I think when I realised that a lot of trying to make someone else feel better is *actually* a selfish desire to not have to be in the presence of their pain (or annoyance or sadness or frustration), it got a lot easier to take myself out of the equation and simply allow them to be who they are at that moment.

    I should mention I still haven’t got this down pat with anger yet – but it’s a work in progress 🙂

    Blessings, and thank you for a thought-provoking read.

    TANJA

    • Leanne Chapman

      September 10, 2012 at 2:37 pm

      Yes Tanja I totally agree that a lot of reassurance is about ‘can you please stop feeling bad so I can stop worrying about you and feeling helpless’. It truly is a gift to just be with the feelings but yes anger is a tricky one!

  4. Leanne, thanks so much for this post! Offering empathy rather than platitudes is at the heart of Brené Brown’s shame resilience work, and that’s what I’m reminded of here. I know it’s true for me–I can’t even think about finding solutions or altering plans if I feel like the people I’m with aren’t really hearing me. Once that’s done, I can move on.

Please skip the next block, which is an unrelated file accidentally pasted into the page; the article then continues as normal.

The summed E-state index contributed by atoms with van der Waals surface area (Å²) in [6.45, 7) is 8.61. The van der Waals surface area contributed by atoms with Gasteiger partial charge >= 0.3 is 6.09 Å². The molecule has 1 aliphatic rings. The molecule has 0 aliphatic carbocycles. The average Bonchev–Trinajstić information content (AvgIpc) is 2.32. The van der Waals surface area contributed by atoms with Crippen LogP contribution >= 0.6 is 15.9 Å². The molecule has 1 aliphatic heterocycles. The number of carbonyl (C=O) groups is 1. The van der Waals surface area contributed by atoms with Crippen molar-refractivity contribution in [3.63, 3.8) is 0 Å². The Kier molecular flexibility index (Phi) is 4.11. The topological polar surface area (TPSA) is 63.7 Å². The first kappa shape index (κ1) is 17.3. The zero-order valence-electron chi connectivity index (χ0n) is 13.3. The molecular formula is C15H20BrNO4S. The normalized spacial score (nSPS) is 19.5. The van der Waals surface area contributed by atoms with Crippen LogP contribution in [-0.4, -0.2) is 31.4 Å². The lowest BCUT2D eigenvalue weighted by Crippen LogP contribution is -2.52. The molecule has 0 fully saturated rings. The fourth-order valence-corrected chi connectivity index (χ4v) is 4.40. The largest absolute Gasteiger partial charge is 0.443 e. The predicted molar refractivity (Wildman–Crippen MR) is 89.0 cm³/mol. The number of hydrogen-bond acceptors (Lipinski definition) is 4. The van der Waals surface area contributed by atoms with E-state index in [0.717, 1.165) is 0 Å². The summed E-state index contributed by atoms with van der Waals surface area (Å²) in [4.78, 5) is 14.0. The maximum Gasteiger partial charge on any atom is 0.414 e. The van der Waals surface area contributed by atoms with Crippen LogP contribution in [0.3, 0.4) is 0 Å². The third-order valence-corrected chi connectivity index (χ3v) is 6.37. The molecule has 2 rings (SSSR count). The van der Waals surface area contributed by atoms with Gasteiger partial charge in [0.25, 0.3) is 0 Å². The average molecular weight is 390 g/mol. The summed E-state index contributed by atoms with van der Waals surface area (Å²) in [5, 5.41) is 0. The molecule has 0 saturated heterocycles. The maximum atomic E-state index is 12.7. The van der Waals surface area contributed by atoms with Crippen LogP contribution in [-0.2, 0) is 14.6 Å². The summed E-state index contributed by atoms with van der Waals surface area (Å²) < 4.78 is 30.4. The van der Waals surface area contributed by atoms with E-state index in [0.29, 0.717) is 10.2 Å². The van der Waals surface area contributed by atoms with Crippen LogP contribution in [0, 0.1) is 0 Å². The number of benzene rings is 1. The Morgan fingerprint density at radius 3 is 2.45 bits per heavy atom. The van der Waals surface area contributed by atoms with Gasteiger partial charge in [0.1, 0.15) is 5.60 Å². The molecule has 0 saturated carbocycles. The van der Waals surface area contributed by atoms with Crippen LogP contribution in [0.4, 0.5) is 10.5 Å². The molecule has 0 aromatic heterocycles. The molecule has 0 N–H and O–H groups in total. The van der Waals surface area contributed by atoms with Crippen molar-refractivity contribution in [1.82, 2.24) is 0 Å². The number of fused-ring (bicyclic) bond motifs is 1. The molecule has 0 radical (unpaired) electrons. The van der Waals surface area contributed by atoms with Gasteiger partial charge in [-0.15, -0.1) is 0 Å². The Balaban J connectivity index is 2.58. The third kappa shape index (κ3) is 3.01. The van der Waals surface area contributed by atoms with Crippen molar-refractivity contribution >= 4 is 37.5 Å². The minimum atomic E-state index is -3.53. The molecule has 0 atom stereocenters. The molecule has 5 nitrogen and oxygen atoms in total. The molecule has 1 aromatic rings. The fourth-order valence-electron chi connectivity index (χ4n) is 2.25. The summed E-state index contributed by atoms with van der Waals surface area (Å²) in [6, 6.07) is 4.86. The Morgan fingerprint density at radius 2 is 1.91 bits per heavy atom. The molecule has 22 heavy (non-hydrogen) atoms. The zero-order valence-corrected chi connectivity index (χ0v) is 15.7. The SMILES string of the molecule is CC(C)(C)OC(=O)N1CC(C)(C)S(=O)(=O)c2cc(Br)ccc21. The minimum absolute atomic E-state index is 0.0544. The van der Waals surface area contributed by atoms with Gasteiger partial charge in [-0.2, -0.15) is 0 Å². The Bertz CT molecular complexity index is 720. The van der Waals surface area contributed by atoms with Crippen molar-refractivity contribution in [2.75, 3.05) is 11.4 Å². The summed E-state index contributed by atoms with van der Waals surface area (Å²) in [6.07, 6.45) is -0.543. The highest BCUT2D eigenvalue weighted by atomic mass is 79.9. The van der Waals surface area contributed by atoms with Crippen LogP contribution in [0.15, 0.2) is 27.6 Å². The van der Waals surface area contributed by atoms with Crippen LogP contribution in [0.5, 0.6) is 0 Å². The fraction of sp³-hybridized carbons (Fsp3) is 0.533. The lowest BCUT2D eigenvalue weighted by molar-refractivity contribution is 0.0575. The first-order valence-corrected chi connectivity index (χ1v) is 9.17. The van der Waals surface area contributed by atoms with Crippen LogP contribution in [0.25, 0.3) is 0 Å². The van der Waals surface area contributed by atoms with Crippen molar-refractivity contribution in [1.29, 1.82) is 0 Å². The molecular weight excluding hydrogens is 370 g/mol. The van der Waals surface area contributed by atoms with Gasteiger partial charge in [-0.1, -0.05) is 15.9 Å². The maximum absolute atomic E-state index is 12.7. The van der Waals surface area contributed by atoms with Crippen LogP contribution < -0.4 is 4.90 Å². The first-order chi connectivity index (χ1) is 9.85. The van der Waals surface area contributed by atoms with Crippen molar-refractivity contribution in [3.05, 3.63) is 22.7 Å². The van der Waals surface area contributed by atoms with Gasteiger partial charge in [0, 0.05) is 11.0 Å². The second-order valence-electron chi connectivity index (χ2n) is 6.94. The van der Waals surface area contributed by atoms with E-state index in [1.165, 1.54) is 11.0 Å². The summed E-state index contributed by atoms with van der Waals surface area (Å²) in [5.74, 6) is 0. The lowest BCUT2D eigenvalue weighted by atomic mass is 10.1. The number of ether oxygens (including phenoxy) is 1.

5. Oh I agree. Sometimes we definitely need to be with our feelings, and to have them heard by another. However, there are times when I do welcome reassurance …like when I’m feeling particularly vulnerable or down on myself. I guess it depends on the situation and person, but I agree with you that culturally there’s a tendency to talk people out of their emotions, which is rarely helpful.